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Schools to conduct annual youth survey | Studies show high school students benefit from anti-drug programs

Data released last week by the Office of National Drug Control Policy further backs the success of drug-free programs such as the Island’s Communities That Care. According to the report, youth substance abuse decreases at a faster rate in communities with such programs.

Among other observations, the study found that the use of marijuana among high school students in “drug-free communities” is 9.9 percent lower than the reported national average; average youth alcohol use in drug-free communities is 23.3 percent lower than the national average; and annual tobacco use is 10 percent lower.

While youth drug use has been declining across the United States, it has declined more rapidly in communities with projects such as Communities That Care, the survey summarized.

“This is good news and a testament to the involvement of our parents and community members in bringing about the Communities That Care issue,” said School Board President Pat Braman. “I also want to give credit to the YFS counselors that are housed in our schools. All of these things help kids to know that this is a caring environment, and help is available if needed.”

According to critics of the Island’s D.A.R.E. prevention program, statistics show that it was not working. In 2003, the federal government’s accountability office also completed a study showing that D.A.R.E. had no statistically significant long-term effect on preventing youth illicit drug use. Supporters, however, have insisted that communities should continue the program, as it has successfully deferred numerous children from drugs.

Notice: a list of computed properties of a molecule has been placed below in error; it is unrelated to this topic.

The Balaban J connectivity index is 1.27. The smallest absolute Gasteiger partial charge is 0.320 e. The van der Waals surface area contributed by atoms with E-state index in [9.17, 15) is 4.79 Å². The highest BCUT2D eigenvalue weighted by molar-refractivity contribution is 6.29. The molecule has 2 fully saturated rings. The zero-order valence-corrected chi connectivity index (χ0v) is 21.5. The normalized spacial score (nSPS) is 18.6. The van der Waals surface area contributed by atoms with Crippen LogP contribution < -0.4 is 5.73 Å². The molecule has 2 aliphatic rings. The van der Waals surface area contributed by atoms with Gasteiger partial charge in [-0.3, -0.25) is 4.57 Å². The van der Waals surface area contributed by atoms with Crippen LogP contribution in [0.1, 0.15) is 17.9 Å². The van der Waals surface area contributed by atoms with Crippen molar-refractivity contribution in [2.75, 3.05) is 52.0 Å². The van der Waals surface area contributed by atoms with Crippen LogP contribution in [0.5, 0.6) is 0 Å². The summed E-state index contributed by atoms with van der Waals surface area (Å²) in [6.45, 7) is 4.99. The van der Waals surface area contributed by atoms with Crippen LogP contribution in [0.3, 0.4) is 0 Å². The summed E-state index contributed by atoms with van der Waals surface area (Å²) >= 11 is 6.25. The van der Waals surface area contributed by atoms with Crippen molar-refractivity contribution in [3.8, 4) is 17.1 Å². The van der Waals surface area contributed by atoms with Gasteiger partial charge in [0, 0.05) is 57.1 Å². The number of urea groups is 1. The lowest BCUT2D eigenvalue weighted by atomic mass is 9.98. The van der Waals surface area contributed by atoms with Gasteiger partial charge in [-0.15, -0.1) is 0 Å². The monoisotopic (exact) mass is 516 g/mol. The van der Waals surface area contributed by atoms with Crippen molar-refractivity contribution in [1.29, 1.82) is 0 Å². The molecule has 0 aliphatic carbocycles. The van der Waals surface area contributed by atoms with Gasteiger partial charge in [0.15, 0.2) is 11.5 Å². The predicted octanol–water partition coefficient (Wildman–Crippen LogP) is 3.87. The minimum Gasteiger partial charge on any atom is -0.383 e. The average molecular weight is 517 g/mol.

Mercer Island Communities That Care members have accepted the new data with enthusiasm. Established in 2006, the coalition was in response to concerning results from the Washington State Healthy Youth Survey taken by Mercer Island High School 12th-graders that spring. The seniors reported using alcohol and/or marijuana in the past 30 days at a higher rate than in the past.

The coalition has since raised awareness of the drug and alcohol problem among Mercer Island teenagers. Its overall goal is to prevent an environment that facilitates underage drug and alcohol abuse through holistic measures.

The 2008 Healthy Youth Survey is being taken by Island students in grades 6, 8, 10 and 12 this week, through Oct. 17. Students are not required to take the survey; however, all answers are anonymous. The survey asks a number of questions related to students’ increased risk of injury, poor health outcomes, alcohol and drug use. The school district, city, state and local health departments will use the information to plan preventive programs.

The statewide survey has shown surprising results among Island teenagers in the past.

Despite the worrisome amount of 12th-graders using marijuana and drinking alcohol, the 2006-07 questionnaire showed some positive behavior among Island teenagers. The number of seniors who reported riding with a driver under the influence of alcohol, for example, had dropped by 14 percent since 2002, settling at 2.5 percent below the state average.

For more information on Communities That Care, visit the city’s Web site: www.mercergov.org.

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